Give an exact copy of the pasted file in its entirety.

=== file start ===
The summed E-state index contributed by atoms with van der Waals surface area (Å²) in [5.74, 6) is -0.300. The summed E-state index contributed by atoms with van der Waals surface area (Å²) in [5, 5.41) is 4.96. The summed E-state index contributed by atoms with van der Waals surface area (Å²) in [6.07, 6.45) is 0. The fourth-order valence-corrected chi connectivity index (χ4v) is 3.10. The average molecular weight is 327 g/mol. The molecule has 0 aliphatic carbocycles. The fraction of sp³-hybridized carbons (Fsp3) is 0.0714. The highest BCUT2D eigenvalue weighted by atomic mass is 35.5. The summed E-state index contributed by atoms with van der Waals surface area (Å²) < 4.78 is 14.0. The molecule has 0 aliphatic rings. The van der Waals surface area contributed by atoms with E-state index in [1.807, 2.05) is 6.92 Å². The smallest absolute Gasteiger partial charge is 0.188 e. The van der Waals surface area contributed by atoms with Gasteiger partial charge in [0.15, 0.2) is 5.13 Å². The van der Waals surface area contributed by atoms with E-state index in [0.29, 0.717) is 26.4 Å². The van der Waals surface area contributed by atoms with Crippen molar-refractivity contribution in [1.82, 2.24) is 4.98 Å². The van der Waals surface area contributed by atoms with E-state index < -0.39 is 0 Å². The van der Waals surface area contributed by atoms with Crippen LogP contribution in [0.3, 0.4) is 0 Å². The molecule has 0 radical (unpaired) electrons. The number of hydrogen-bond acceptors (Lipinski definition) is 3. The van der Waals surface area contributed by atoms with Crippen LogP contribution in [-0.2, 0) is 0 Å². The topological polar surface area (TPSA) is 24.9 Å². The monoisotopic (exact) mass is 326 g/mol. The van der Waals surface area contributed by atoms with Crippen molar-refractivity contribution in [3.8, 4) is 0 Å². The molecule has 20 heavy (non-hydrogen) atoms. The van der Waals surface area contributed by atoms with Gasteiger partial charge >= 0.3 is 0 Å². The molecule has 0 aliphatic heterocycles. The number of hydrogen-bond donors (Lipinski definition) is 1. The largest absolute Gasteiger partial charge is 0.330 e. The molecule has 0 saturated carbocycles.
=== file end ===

The summed E-state index contributed by atoms with van der Waals surface area (Å²) in [5.74, 6) is -0.300. The summed E-state index contributed by atoms with van der Waals surface area (Å²) in [5, 5.41) is 4.96. The summed E-state index contributed by atoms with van der Waals surface area (Å²) in [6.07, 6.45) is 0. The fourth-order valence-corrected chi connectivity index (χ4v) is 3.10. The average molecular weight is 327 g/mol. The molecule has 0 aliphatic carbocycles. The fraction of sp³-hybridized carbons (Fsp3) is 0.0714. The highest BCUT2D eigenvalue weighted by atomic mass is 35.5. The summed E-state index contributed by atoms with van der Waals surface area (Å²) < 4.78 is 14.0. The molecule has 0 aliphatic rings. The van der Waals surface area contributed by atoms with E-state index in [1.807, 2.05) is 6.92 Å². The smallest absolute Gasteiger partial charge is 0.188 e. The van der Waals surface area contributed by atoms with Gasteiger partial charge in [0.15, 0.2) is 5.13 Å². The van der Waals surface area contributed by atoms with E-state index in [0.29, 0.717) is 26.4 Å². The van der Waals surface area contributed by atoms with Crippen molar-refractivity contribution in [1.82, 2.24) is 4.98 Å². The van der Waals surface area contributed by atoms with E-state index < -0.39 is 0 Å². The van der Waals surface area contributed by atoms with Crippen LogP contribution in [0.3, 0.4) is 0 Å². The molecule has 0 radical (unpaired) electrons. The number of hydrogen-bond acceptors (Lipinski definition) is 3. The van der Waals surface area contributed by atoms with Crippen LogP contribution in [-0.2, 0) is 0 Å². The topological polar surface area (TPSA) is 24.9 Å². The monoisotopic (exact) mass is 326 g/mol. The van der Waals surface area contributed by atoms with Crippen molar-refractivity contribution in [3.8, 4) is 0 Å². The molecule has 20 heavy (non-hydrogen) atoms. The van der Waals surface area contributed by atoms with Gasteiger partial charge >= 0.3 is 0 Å². The molecule has 0 aliphatic heterocycles. The number of hydrogen-bond donors (Lipinski definition) is 1. The largest absolute Gasteiger partial charge is 0.330 e. The molecule has 0 saturated carbocycles.